Question about rearranging formula in Brian Cox's Why Does E=MC2

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DPR

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This has been driving me insane. I don't get how he went from s/c to t/y. If someone could explain step by step how you do it I would greatly appreciate it.

Recall that we arrived at an expression for the length of the momentum vector in three-dimensional space, mΔx/Δt. We have just argued that Δx should be replaced by Δs and Δt should be replaced by Δs/c to form the four-dimensional momentum vector, which has a seemingly rather uninteresting length of mc. Indulge us for one more paragraph, and let us write the replacement for Δt, i.e., Δs/c, in full. Δs/c is equal to [sqrt (cΔt)^2)-(xΔ)^2]/c. This is a bit of a mouthful, but a little mathematical manipulation allows us to write it in a simpler form, i.e., it can also be written as Δt/γ where y=1/[sqrt 1-v^2/c^2)]. To obtain that, we have used the fact that υ = Δx/Δt is the speed of the object. Now γ is none other than the quantity we met in Chapter 3 that quantifies the amount by which time slows down from the point of view of someone observing a clock fly past at speed.
pg 127
 

DPR

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could someone help me out with this or give me some tips on what to study to be able to figure this out?
 

Matterwave

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s is defined as [itex]s=\sqrt{-(\Delta x)^2+c^2(\Delta t)^2}[/itex]

Now divide both sides by [itex]c\Delta t[/itex] and you get:

[tex]\frac{s}{c\Delta t}=\sqrt{\frac{-(\Delta x)^2}{c^2(\Delta t)^2}+1}[/tex]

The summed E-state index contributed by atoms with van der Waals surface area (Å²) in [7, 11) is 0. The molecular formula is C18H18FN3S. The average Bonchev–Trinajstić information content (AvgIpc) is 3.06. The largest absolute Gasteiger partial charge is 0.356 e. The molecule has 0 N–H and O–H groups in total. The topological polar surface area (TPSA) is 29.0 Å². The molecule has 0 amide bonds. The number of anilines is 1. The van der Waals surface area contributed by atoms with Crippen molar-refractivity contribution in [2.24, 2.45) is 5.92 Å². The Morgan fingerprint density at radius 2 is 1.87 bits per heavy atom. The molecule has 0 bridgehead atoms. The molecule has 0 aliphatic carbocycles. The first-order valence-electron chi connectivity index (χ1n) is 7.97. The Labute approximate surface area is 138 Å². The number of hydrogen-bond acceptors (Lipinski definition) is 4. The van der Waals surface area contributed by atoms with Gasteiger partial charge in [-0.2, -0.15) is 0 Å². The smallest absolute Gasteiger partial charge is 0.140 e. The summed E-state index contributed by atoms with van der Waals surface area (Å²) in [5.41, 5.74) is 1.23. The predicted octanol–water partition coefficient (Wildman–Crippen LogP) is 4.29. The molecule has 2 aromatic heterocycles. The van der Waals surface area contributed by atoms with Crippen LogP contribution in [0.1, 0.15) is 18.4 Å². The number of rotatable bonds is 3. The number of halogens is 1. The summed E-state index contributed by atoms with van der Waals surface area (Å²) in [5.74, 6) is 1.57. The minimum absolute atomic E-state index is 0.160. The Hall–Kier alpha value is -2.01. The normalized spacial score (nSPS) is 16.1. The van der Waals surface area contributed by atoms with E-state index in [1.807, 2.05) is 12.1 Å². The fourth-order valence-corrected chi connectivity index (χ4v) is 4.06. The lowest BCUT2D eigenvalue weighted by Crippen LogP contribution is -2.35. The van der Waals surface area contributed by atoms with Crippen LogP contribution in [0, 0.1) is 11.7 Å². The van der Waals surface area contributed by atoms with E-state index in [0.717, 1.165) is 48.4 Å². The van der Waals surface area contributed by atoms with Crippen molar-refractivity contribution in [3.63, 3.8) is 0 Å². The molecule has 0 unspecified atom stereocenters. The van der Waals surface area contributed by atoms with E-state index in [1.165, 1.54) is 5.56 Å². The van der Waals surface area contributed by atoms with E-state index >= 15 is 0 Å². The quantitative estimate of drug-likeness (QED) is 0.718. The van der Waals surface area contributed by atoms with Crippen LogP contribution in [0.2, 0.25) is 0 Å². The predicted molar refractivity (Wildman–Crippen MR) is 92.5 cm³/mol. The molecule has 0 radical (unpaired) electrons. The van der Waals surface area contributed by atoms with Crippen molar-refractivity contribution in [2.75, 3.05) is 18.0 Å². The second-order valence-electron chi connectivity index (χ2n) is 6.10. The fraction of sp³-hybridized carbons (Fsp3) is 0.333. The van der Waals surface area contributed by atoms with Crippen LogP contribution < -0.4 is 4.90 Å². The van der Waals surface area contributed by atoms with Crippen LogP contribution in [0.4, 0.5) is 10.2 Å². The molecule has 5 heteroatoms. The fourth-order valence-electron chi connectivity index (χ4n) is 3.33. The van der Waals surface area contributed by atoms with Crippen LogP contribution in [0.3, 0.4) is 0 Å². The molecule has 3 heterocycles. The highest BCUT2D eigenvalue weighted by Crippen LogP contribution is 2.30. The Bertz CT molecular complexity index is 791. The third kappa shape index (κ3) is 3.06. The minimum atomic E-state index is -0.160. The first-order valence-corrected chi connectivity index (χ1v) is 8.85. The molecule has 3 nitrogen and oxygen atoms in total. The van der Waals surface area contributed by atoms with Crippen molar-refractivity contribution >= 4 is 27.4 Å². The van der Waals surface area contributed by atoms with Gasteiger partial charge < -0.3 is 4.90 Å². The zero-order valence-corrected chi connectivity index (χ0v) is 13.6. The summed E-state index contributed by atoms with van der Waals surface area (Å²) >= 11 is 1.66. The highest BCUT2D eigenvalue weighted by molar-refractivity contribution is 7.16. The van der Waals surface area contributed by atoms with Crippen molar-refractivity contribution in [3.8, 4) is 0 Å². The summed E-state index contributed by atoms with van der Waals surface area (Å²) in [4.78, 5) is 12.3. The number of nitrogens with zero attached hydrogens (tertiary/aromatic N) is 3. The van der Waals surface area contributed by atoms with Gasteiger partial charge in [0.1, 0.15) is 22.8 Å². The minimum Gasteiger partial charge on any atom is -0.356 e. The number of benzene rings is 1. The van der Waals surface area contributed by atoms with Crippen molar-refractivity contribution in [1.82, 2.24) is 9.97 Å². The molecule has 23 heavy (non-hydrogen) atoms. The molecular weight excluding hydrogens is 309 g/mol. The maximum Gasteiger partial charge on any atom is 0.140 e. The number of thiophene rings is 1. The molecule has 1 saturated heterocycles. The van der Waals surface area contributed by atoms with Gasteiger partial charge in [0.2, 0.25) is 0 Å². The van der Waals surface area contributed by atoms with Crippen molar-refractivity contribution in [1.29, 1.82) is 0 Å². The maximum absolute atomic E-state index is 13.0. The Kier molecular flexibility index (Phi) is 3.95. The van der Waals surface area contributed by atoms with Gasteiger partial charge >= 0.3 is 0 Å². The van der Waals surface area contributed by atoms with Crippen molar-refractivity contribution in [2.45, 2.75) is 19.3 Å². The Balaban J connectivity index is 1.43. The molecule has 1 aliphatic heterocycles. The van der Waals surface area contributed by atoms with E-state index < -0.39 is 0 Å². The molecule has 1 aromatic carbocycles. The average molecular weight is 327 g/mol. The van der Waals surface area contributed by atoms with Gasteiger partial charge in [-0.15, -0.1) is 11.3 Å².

Now notice that [itex]\frac{\Delta x}{\Delta t}=v[/itex] to get:

[tex]\frac{s}{c\Delta t}=\sqrt{-\frac{v^2}{c^2}+1}[/tex]

Move the t to the right hand side and use the definition of gamma to get:
[tex]\frac{s}{c}=\frac{\Delta t}{\gamma}[/tex]
 

DPR

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hey thanks! I really need to brush up on my math!
 

Matterwave

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One additional point. We often call [itex]\frac{s}{c}[/itex] the proper time [itex]\tau=\frac{s}{c}[/itex]. You may see this proper time pop up more often depending on which sources you're reading.
 

DPR

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One additional point. We often call [itex]\frac{s}{c}[/itex] the proper time [itex]\tau=\frac{s}{c}[/itex]. You may see this proper time pop up more often depending on which sources you're reading.
Thanks. How exactly did you go do this step? Now divide both sides by [itex]c\Delta t[/itex] and you get:

[tex]\frac{s}{c\Delta t}=\sqrt{\frac{-(\Delta x)^2}{c^2(\Delta t)^2}+1}[/tex]

I get everything after that.
 
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Thanks. How exactly did you go do this step? Now divide both sides by [itex]c\Delta t[/itex] and you get:

[tex]\frac{s}{c\Delta t}=\sqrt{\frac{-(\Delta x)^2}{c^2(\Delta t)^2}+1}[/tex]

I get everything after that.
[tex]\frac{s}{c\Delta t}=\frac{\sqrt{-(\Delta x)^2+c^2(\Delta t)^2}}{\sqrt{(c\Delta t)^2}}=\sqrt{\frac{-(\Delta x)^2+c^2(\Delta t)^2}{c^2(\Delta t)^2}}=\sqrt{\frac{-(\Delta x)^2}{c^2(\Delta t)^2}+\frac{c^2(\Delta t)^2}{c^2(\Delta t)^2}}=\sqrt{\frac{-(\Delta x)^2}{c^2(\Delta t)^2}+1}[/tex]
 

Matterwave

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Just divide both sides like I said. You have to move the [itex]c\Delta t[/itex] inside the squareroot and divide both sides by it.

EDIT: What elfmotat said.
 

DPR

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thanks guys!
 

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